New York City Mayor Bill de Blasio and DC 37, the city's largest public workers union, announced Wednesday they've reached a tentative contract agreement. Union members had been working without a contract since 2010.
The contract follows the pattern set through a deal struck with the teacher's union which was ratified last month. DC 37's members, which range from clerical staff to civil engineers, will receive raises of 10 percent over seven years, and a $1,000 signing bonus if the contract is ratified.
De Blasio said the contract’s $1.75 billion dollar cost will be offset by $795 million dollars in health care savings, as part of the deal struck with the Municipal Labor Committee, an umbrella organization that negotiates healthcare services for the city’s unions.
The executive director of DC 37, Lillian Roberts, said her longtime relationship with the mayor played a significant role in the negotiations. “When he was in the city council we would go to him with our problems and so now we have someone that will listen,” said Roberts.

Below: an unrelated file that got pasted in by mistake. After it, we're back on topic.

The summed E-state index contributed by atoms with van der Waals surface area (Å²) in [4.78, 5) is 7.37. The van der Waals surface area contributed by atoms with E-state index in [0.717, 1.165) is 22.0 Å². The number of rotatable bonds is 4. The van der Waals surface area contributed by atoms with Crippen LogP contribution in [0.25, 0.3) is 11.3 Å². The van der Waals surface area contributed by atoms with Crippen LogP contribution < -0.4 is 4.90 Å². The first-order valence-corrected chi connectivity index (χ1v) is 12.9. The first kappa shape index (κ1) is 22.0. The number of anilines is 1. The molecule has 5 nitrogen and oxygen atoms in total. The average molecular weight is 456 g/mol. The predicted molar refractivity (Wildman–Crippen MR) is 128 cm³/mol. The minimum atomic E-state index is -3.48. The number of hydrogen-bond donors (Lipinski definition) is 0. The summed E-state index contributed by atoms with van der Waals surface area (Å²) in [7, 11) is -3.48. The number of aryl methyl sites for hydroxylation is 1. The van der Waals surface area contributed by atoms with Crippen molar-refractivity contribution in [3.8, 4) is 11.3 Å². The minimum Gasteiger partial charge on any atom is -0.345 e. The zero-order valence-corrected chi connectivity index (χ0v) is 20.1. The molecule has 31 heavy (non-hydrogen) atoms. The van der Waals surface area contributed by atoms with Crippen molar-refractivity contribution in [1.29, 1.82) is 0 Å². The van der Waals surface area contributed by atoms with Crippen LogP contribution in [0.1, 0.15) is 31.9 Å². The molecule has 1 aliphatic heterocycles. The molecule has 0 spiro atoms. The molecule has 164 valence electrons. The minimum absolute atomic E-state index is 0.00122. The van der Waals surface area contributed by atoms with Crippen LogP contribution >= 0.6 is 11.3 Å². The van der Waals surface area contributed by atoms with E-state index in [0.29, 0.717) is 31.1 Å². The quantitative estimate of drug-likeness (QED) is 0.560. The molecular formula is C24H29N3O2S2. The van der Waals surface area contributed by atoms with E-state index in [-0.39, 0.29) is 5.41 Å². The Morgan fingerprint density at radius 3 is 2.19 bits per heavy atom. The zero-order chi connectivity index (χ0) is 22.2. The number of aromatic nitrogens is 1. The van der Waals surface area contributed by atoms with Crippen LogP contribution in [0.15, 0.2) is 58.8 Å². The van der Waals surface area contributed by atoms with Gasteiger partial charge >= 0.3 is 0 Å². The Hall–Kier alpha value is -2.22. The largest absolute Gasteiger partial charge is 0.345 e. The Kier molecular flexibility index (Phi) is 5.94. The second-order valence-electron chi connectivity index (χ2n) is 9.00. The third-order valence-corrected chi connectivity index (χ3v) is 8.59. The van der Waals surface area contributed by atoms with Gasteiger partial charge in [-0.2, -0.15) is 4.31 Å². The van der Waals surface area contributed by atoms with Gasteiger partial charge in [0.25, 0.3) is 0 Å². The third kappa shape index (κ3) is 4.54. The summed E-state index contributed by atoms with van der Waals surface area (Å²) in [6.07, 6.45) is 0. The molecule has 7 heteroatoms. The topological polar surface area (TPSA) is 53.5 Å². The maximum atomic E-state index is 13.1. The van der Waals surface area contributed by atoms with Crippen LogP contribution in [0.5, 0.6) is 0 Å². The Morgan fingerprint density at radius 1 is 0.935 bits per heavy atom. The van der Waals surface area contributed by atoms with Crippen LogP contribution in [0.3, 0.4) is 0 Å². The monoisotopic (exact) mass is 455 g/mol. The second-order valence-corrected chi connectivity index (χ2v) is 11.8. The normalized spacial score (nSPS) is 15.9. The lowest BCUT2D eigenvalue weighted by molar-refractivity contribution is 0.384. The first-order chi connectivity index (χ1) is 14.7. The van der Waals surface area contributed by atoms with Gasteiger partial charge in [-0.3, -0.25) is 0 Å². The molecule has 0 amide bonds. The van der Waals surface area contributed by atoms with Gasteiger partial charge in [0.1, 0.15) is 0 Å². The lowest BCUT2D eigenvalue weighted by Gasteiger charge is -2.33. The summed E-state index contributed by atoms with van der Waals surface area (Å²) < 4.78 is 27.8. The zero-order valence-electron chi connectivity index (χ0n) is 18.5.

The contract still has to be approved by the union's rank-and-file members.
De Blasio inherited 150 expired union contracts from former Mayor Michael Bloomberg. His goal was to reach deals covering at least half of those workers by the end of this calendar year. The deal announced Wednesday puts the city ahead of that schedule.
“We now have full agreements or tentative agreements with unions representing over 60 percent of the city workforce. Over 60 percent,” said de Blasio.
Among those still outstanding are deals with the unions representing the police, fire fighters and sanitation workers.